a woman looking at a sea turtle in a tank

Chantal Audran looks at Admiral, the Tybee Island Marine Science Center's latest and most famous turtle ambassador. "Addy" will soon be released into the wild.

Credit: Emily Jones / GPB News

Admiral, a three-year-old loggerhead sea turtle who was famously rescued from a hotel trash can on Tybee Island, returned to the wild Wednesday. She’s spent the last three years at the Tybee Island Marine Science Center, helping teach visitors about turtle conservation and the dangers of marine debris.

“Because that story was so unique and such a good teaching opportunity against touching sea turtles, removing them from the beach, because it was such a sensational story, she's been so famous and recognized,” curator Chantal Audran said.

Visitors from across the country have come to see her, Audran said. And a crowd of hundreds gathered to see her off at Tybee Island's North Beach, chanting "Addy! Addy!" and holding signs of support.

Admiral, or Addy for short, was one of six hatchlings hotel housekeeping staff found in a wastebasket at the Admiral’s Inn in 2018. 

Because loggerheads are a protected species, it’s illegal to interfere with their nests, eggs and hatchlings. The tourists who took them to the hotel, a couple from Kentucky, were later fined $930 each and charged with “taking a threatened species.”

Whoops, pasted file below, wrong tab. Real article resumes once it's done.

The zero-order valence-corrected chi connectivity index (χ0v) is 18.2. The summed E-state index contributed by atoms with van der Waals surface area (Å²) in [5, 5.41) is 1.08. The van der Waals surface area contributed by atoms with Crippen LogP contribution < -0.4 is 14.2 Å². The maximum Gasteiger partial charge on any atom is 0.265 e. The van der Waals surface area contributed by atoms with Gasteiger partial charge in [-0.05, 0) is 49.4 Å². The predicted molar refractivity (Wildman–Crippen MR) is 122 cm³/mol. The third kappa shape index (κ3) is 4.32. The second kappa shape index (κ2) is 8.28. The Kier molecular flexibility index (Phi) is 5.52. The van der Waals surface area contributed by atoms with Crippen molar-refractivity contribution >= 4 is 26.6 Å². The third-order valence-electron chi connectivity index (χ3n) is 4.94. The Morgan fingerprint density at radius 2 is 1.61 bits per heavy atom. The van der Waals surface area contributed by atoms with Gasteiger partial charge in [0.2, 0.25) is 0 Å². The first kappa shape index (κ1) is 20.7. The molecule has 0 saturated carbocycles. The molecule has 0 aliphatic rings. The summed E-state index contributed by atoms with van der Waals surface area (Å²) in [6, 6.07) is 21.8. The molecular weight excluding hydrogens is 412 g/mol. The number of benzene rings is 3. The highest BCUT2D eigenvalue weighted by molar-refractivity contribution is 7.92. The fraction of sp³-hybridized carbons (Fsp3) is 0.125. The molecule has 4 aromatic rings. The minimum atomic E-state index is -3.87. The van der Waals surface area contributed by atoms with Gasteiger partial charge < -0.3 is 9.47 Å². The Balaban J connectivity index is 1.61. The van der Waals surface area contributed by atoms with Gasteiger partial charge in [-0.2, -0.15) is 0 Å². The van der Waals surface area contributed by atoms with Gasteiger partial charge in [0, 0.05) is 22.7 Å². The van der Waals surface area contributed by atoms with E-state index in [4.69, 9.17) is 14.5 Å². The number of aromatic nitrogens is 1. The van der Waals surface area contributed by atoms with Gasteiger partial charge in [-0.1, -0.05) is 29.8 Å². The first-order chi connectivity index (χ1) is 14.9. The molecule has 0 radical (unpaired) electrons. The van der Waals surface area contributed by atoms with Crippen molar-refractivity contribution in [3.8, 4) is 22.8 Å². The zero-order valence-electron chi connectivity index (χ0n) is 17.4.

After finding them, the hotel called the Marine Science Center, and the experts there determined the baby turtles had hatched the night before. They immediately released five of them into the ocean.

But the science center had recently released their last loggerhead ambassador and was due for a new one. Typically, those are stragglers left behind after a nest hatches. Admiral swam into the role instead.

“She has given every visitor at the science center, any person who has met her, a personal stewardship towards sea turtles because she was so near and she gave, herself, access to the loggerhead sea turtles,” Audran said.

Like humans, Admiral had to adapt to life under coronavirus restrictions last year. Without visitors to stimulate her, she got bored.

“She's used to thousands of adoring fans every year and the building was quiet — it was just me,” Audran said. “So I had to play music and sing to her and take her out to sunbathe four times a day. She was very high maintenance over quarantine.”

Now, at three years old and more than 56 pounds, she’s ready to take on the open ocean. Because she grew up safe in a tank and is now large and healthy, she has a better chance of surviving.


Unlike mammals, sea turtles aren’t at risk of imprinting on human caretakers because they don’t have a frontal cortex in their brains. They also know what to do in the wild even when they’ve never been there before.

“[Admiral] will innately get out there and her DNA tells her what to do,” Audran said, "just like her mother coming up on the beach. She knows exactly what to do after 30 years in the ocean."

If she survives to breeding age, those same innate instincts will help her return to Tybee Island to lay her own nests. But first she’ll need to spend about 30 years in the wild.

“The most important thing is her getting back out into nature, and no one is ready more than this gal,” Audran said.